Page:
While we are talking about the problems in the bedrooms of this house- Lets talk about white paint. NOT ALL WHITE IS CREATED EQUAL. I learned this the hard way here, guys.
Its sort of hard to tell from the photo (iPhone, sorry!) but the paint color turned out way too cool and was slightly blue in the daylight. The paint I used was Sherwin Williams SW7007 Ceiling Bright White. This is still a great color but not for the warm tones of this room. Can you see how the creamy white drapery and the stripes in the bedding look dirty next to the bright cool paint? I wish I had gone with Sherwin Williams SW 7002 Downy or Sherwin Williams SW7012 Creamy instead. They are both warmer whites that boarder on the line of cream/beige. Hindsight is 20/20 my friends. We did a fun paint stripe to look like baseball stitching in this bedroom. It would have been to expensive to have them repaint this to another white, so it remained the same. Not a huge deal, but from now on, I will be very careful of the undertones in white paint.
Another big lesson I learned in this house was bulkheads. Always consider bulkheads into he design layouts. Now, if this is your own home and you live there, you probably know where bulkheads are in your house and will never run into this problem. However, as a designer I am almost never see the space fully ready until installation day. I had over a full set of deign plans to the construction team to complete the house including flooring, paint and electrical. I’ll do a walk of the house right after its been framed, just to make sure there is no major changes (builder like to move walls without telling you sometimes). Other than that, I am seeing the house finished the same day I am installing furniture. With this house, I wanted to do a fun little moment above a kids desk area in the basement of the home. I wanted to stagger a few pendants to hang at different heights to create the look of a chandelier for about half the cost. Little did I know that a bulkhead was placed directly where two of my pendants would hang. It ended up being okay. While the illusion that they are a chandelier is gone, I still got a pretty staggered effect. While this turned out to be fine, I’ve learned to double check where bulkheads are in the house before designing to avoid problems in future designs. I just feel lucky that my bookshelves weren’t one shelf higher!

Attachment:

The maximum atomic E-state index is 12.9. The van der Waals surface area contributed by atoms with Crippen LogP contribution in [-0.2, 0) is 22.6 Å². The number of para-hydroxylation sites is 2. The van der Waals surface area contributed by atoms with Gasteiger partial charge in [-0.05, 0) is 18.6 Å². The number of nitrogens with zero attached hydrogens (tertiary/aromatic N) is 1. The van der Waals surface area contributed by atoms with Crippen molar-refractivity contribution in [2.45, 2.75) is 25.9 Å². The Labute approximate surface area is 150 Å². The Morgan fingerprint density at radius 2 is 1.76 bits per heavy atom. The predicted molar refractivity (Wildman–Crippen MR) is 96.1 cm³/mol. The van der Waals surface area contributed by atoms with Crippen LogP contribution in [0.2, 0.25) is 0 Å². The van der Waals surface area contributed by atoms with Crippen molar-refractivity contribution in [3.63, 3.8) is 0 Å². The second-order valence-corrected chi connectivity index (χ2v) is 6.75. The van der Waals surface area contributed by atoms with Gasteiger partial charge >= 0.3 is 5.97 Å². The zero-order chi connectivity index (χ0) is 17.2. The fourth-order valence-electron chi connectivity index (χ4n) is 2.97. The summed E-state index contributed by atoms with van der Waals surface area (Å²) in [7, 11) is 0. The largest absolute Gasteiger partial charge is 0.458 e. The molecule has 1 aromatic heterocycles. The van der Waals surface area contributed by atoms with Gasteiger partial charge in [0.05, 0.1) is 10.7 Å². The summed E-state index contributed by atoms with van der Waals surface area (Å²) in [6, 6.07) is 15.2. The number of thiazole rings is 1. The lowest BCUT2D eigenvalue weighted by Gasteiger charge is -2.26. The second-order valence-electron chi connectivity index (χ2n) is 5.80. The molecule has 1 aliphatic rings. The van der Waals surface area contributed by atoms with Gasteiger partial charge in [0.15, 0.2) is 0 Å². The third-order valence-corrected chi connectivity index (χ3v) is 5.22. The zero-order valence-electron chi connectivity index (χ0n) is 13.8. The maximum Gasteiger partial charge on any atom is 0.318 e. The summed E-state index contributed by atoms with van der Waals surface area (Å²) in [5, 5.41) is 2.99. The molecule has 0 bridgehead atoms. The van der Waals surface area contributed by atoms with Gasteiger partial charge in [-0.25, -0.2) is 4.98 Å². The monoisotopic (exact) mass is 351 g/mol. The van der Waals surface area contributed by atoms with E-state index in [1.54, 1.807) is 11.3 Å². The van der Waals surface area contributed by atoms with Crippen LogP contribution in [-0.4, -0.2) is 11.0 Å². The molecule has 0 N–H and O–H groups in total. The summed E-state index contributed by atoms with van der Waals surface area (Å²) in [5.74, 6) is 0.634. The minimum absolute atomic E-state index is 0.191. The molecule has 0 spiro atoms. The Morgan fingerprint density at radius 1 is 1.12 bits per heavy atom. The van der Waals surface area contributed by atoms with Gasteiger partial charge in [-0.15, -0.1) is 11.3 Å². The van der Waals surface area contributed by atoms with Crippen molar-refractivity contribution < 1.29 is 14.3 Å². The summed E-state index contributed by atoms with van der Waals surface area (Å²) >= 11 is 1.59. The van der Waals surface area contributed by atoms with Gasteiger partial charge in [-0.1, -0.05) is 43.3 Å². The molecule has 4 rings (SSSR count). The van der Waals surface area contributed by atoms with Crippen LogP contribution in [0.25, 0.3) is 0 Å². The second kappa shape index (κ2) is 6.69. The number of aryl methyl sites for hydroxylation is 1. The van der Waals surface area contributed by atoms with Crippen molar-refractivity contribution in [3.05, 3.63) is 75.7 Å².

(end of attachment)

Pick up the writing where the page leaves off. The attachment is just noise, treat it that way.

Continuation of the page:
The last thing that went a little wrong in this model was the playroom. Don’t get me wrong, I LOVE this concept for a playroom. I just wish I added a little bit more, or changed the scale. Scale in design is a hard thing to get right. Sometimes it takes a bit to play with things, or switch items out until it feels right. To me, the stage is a bit too large, or the kid sized furniture is a bit too small. I wish I had used bigger, more comfortable chairs or bean bags as the “audience” seats. I also wish that I had ditched the table and chairs on the stage and gone for something more playful like a microphone or painted the wall behind the stage a different color. Models are hard because we don’t have the luxury to really go back and switch items out until it is just right. Its kind of a one shot gig. Overall, I guess what I am trying to say is- shit happens. Things don’t go to plan. Projects turn into nightmares. Designing a perfect house takes time and a ton of patience. Don’t be fooled by blogs and model homes that look like Martha Stewart is the live-in maid, it takes a lot of work to get there. Learning from your mistakes is part of the path to get there. Trust me, I will never forget to order area rugs for a job ever again! A home takes a lot of time, and adding layers to it is what makes a design great.
Check out some of my other (less painful) model home designs and professional work here!
What design mistakes have you made? Did you have a project go wrong or a DIY fail? Don’t leave me hanging out in mistake land by myself, leave me a comment and let me know what you would have done differently! Stay in touch with me over on Instagram, Facebook and Pinterest. I love hearing from you!